State v. Kurtz , 612 P.2d 749 ( 1980 )


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  • 612 P.2d 749 (1980)
    46 Or.App. 617

    STATE of Oregon, Appellant, Cross-Respondent,
    v.
    Claude Wesley KURTZ, Respondent, Cross-Appellant.

    No. C 78-08-12943; CA 14006.

    Court of Appeals of Oregon.

    Argued and Submitted March 17, 1980.
    Decided June 16, 1980.

    *750 Robert C. Cannon, Asst. Atty. Gen., Salem, argued the cause for appellant, cross-respondent. With him on the briefs were James A. Redden, Atty. Gen., and Walter L. Barrie, Sol. Gen., Salem.

    David L. Slader, Portland, argued the cause and filed the brief for respondent, cross-appellant.

    Before SCHWAB, C.J., and JOSEPH, WARDEN and WARREN, JJ.

    JOSEPH, Presiding Judge.

    In a prosecution for possession of the controlled substance cocaine, the state appeals from an order suppressing evidence obtained in a patdown and search of defendant. On cross-appeal, defendant assigns as error the denial of his motions to suppress evidence resulting from a search of his daypack and to suppress statements made after an allegedly unlawful detention. Defendant also assigns as error the overruling of his demurrer to the indictment for failure to state facts constituting an offense. We affirm in all respects.

    In August, 1978, several police officers executed a warrant to search a residence in northeast Portland for cocaine. Defendant was discovered in the basement with two other persons, one of whom was trying to escape through a window, the other of whom was a person named in the warrant. On a lighted countertop in plain view was a jeweler's triple beam balance and a hypodermic syringe. An officer patted down defendant for weapons, felt a "large bulky object" in his back pocket and removed a wallet and spiral notebook from that pocket to see if there was a weapon concealed there. There was not. Defendant and the two others were taken upstairs, advised of their rights and asked for their names and addresses. After the warrant was read to them, a search of the premises ensued, during which defendant was detained. An officer returned to the basement and helped another officer look inside a daypack found near the end of the search, in which was discovered cocaine and pages from a notebook which matched the spiral notebook removed from defendant's pocket during the frisk. Only then was the pack identified as belonging to defendant. Fifteen minutes before the search warrant was executed, however, a man (later identified as defendant) had been observed by that officer to enter the residence carrying a darkcolored bag with a strap.

    The state contends that it was error for the trial court to have granted defendant's motion to suppress the spiral notebook. The issue is whether in the course of the frisk the officer "reasonably suspected" that there was a weapon in defendant's pocket.[1] ORS 131.605(2) defines frisk as "an external patting of a person's outer clothing." ORS 131.625(2) provides:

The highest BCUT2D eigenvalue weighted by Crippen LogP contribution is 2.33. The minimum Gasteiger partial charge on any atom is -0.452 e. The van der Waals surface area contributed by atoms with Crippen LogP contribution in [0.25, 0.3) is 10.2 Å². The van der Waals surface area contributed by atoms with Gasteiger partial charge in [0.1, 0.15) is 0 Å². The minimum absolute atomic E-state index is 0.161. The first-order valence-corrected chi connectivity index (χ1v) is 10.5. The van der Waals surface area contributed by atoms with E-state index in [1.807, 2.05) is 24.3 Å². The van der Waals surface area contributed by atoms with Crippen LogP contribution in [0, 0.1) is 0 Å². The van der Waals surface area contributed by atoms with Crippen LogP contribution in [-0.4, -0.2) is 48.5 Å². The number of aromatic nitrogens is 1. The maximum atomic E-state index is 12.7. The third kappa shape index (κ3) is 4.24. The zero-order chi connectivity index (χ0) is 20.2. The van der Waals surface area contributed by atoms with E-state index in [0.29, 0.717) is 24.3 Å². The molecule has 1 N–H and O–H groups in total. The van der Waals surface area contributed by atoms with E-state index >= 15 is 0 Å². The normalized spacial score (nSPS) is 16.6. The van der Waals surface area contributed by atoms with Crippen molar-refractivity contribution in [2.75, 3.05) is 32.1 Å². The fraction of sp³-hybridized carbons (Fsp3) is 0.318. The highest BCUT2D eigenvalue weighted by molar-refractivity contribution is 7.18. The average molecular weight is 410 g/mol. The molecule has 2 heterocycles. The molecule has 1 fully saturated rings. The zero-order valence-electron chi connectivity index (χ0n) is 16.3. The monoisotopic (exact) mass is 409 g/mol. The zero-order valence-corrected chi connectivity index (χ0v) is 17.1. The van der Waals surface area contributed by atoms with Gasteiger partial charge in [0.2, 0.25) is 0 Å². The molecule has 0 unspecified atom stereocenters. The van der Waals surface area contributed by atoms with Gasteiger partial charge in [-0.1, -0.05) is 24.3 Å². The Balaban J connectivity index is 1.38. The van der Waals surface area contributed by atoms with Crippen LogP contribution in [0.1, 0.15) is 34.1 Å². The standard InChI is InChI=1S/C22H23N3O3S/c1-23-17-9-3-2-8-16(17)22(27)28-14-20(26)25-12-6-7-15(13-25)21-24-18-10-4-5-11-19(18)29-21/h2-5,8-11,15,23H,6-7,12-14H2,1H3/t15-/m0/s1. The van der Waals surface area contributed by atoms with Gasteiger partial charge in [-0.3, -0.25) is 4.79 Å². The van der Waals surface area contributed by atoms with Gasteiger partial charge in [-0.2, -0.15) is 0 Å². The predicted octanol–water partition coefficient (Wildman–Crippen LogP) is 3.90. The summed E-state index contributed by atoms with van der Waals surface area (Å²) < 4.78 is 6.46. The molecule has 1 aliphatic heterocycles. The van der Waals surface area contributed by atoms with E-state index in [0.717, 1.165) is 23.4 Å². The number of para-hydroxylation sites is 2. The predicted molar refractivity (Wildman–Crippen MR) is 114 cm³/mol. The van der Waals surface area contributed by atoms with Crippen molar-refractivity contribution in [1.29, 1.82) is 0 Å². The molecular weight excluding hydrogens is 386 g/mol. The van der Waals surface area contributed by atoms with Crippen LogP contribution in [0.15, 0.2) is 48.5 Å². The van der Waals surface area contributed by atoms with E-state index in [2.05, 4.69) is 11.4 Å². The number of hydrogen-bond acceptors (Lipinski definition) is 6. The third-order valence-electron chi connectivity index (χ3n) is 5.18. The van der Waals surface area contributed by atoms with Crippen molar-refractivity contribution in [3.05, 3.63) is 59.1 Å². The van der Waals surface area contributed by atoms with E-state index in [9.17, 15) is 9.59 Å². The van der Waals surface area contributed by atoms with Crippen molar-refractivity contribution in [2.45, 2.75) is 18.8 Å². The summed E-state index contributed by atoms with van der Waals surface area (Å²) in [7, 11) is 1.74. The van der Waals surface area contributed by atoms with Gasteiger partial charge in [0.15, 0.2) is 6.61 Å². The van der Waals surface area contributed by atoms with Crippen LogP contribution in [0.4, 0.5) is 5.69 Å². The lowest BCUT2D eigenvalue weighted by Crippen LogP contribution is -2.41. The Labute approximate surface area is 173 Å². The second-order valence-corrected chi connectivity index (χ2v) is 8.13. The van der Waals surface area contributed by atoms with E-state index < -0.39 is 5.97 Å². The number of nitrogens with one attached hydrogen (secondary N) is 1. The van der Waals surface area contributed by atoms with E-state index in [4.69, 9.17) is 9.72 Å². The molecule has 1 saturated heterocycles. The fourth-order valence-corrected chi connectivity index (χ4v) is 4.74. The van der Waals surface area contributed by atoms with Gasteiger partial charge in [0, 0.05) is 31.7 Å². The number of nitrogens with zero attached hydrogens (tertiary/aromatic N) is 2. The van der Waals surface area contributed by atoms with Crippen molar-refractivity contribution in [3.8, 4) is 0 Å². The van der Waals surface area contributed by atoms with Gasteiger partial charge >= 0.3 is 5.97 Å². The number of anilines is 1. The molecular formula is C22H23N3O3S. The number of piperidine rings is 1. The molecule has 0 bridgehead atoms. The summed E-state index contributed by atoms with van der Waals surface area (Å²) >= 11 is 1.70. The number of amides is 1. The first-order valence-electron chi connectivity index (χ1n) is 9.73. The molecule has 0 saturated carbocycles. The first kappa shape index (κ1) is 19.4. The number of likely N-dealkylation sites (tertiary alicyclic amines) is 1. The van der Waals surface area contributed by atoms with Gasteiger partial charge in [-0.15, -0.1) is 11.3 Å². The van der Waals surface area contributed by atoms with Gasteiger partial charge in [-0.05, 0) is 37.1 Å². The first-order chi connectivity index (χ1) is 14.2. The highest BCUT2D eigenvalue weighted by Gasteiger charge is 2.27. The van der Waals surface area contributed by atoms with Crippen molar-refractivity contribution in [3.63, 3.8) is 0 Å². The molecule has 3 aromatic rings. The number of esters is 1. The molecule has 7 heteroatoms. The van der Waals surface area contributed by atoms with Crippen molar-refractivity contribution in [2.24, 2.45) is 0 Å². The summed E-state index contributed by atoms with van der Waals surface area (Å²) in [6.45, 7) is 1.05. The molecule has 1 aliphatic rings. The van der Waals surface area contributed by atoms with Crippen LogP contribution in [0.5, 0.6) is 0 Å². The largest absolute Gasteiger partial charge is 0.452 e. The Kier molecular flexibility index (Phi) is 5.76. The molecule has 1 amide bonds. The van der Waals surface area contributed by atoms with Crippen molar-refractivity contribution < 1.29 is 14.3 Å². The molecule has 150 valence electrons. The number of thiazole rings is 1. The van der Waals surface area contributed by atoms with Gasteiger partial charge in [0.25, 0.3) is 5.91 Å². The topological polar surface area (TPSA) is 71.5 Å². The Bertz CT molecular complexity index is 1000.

"If, in the course of the frisk, the peace officer feels an object which he reasonably suspects is a dangerous or deadly weapon, he may take such action as is reasonably necessary to take possession of the weapon."

    "Reasonably suspects" is defined by ORS 131.605(4):

    *751 "`Reasonably suspects' means that a peace officer holds a belief that is reasonable under the totality of the circumstances existing at the time and place he acts as authorized in ORS 131.605 to 131.625."

    In the pretrial hearing, the officer testified as follows:

    "Q. When you were conducting the patdown and you came upon the notebook, was that in the pocket with anything else?
    "A. I believe it was in the pocket with his wallet.
    "Q. And did that feel like a weapon to you?
    "A. No, it felt like a large bulky object. I couldn't determine whether it would have been a weapon concealed in there or not.
    "Q. So you removed it for the purpose of what?
    "A. Seeing if there was a weapon in there or not."

    Construed together, ORS 131.605(4) and 131.625(2) indicate that in this context, reasonable suspicion means a reasonable belief that an object is a dangerous or deadly weapon. In this case, the officer did not hold a subjective belief that what he felt was a weapon, and the evidence shows no "specific articulable facts" (State v. Valdez, 277 Or. 621, 626, 561 P.2d 1006 (1977)) to support an objective belief that the bulky object was a dangerous or deadly weapon.[2] The officer did testify that his general practice in frisking was to remove anything that felt like it might be a weapon or items, such as pieces of metal, that might be used to free oneself from handcuffs. If the state's position is that in the course of a patdown frisk an officer may remove anything which might conceal any sort of a weapon, that is not what the statute says. We affirm the trial court's conclusion that the permissible scope of the frisk was exceeded in this case. See also, United States v. Reid, 351 F. Supp. 714, 718 (E.D.N.Y. 1972).

    On cross-appeal, defendant asserts that officers executing a search warrant who have reason to think that guests are present with identifiable personal property should allow such guests to identify and claim property before the premises are searched. See U.S. v. Poole, 307 F. Supp. 1185, 1190 (E.D.La. 1969) (duty of inquiry where search based on consent). The trial judge here found that the officers who found and searched the pack did not have actual knowledge that it belonged to defendant. That finding of fact is supported by the evidence, and we will not disturb it. State v. Warner, 284 Or. 147, 158, 585 P.2d 681 (1978). No authority compels us to adopt the rule that officers have a duty of inquiry in such circumstances. We find more persuasive the concerns voiced by the trial court judge in denying the motion:

    "It just seems to me that it would not be practicable to have a rule that everything that belongs to somebody else in a house is therefore not subject to search when the Magistrate [has] authorized [a] search [of] the house. As a practical matter I don't see how we can impose an additional burden on law enforcement officers to have to take some further steps to identify what in the house belonged to the owner or what in the house belonged to the occupants as opposed to what in the house may belong to the visitors, so I am going to deny the motion to suppress."